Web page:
The board can use unanimous consent for routine matters that don’t require board approval or for more significant events that the board has previously discussed and agreed on. Unanimous consent doesn’t replace regular board meetings. Boards can also approve unanimous consent resolutions during board meetings to expedite the meeting and allow for extra time to discuss more important matters.
For a unanimous written consent to be legal, boards have to follow all the rules and regulations. The company or organization’s bylaws should state that the board directors can make approvals this way.
Unanimous consents can be approved with a prior effective date as long as the state government allows it. As a best practice, boards should be sure to add wording to the resolution that makes it clear that the consent is effective no earlier than the date the last director approves it.
How to Write a Unanimous Consent Board Meeting Resolution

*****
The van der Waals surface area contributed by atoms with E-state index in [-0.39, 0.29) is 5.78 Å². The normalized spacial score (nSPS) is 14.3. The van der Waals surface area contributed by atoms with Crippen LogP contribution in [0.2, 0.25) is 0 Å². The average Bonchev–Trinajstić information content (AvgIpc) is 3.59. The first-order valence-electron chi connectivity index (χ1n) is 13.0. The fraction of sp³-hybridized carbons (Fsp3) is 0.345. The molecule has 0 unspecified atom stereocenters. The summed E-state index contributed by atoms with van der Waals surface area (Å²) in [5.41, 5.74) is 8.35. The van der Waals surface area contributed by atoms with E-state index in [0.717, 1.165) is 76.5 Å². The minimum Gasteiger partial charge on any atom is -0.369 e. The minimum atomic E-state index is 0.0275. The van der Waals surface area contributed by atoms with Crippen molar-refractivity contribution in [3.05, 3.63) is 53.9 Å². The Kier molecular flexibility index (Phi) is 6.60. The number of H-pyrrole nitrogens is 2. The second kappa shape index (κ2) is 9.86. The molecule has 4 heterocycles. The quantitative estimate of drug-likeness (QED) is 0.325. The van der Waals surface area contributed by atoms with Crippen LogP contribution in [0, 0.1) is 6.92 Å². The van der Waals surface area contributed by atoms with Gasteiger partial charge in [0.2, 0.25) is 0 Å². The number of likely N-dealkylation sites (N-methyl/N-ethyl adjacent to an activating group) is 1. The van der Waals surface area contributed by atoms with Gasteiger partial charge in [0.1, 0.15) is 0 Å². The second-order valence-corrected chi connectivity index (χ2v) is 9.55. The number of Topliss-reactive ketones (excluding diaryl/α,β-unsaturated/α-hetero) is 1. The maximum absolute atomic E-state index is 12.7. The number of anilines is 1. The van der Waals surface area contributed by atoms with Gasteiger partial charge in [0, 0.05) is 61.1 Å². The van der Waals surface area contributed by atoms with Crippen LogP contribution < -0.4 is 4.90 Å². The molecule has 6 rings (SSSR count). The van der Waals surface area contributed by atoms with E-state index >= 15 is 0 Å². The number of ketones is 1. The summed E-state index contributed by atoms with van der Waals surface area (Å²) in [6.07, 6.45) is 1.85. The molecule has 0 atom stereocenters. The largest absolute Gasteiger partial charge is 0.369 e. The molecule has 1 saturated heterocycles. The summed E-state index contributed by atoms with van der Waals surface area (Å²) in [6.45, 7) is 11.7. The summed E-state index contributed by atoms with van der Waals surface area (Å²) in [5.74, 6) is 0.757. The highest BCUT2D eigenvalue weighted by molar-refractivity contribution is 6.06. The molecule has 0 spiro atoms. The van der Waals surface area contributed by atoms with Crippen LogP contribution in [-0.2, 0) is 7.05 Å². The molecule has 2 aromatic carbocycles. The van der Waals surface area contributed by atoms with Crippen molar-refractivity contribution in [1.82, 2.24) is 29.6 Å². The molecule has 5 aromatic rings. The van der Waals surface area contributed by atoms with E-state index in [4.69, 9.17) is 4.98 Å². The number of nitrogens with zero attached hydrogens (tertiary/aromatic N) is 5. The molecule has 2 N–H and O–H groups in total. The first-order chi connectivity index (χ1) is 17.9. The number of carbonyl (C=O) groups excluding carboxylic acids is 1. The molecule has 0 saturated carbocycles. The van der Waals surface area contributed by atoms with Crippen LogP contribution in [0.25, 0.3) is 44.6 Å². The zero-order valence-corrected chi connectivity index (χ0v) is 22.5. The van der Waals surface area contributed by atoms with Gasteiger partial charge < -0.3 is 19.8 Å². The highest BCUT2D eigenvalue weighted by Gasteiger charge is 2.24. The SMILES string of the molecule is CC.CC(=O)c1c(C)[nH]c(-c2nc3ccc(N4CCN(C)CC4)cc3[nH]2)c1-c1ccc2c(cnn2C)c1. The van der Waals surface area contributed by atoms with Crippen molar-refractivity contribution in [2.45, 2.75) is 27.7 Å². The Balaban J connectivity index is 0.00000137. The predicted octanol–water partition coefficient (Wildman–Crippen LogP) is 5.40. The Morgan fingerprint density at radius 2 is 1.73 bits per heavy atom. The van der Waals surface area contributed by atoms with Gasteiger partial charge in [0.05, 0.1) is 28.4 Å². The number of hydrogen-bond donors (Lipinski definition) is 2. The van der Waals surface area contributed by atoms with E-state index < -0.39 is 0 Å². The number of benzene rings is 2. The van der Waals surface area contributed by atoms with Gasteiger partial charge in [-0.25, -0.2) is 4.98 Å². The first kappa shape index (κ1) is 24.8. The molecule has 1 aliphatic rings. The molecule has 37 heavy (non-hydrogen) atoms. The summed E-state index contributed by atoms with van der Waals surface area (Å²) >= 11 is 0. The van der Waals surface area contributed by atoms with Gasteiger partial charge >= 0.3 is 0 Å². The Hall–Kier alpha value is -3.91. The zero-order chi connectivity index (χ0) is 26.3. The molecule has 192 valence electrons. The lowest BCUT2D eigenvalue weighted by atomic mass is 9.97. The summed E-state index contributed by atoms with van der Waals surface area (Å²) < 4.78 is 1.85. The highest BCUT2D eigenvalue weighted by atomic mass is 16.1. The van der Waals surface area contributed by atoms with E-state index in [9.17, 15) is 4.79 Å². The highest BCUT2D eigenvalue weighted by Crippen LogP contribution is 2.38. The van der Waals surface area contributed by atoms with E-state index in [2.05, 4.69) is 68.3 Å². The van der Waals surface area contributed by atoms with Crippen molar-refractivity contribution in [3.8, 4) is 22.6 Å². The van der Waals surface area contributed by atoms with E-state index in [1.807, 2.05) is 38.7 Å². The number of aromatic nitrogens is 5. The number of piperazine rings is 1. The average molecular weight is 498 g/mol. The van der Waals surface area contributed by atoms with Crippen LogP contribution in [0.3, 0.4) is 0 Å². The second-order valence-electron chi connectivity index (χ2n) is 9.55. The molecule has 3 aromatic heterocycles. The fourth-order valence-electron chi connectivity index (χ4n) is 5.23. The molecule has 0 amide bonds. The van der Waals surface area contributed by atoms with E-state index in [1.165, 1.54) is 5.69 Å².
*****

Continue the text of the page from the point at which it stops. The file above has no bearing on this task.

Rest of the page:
Some of the things that need to be included in a unanimous written consent are the exact wording of the board meeting consent resolution or agreement. The agreement may be sent via email with updates from the last discussion or have marked copies with red lines showing the changes. The wording should also include sufficient information to allow the board directors to make an informed judgment.
Unanimous written consent may take the form of an email message with the following words in the subject line: “Email-vote Yes Electronic Approval.” The unanimous consent only becomes effective when all directors have given their consent.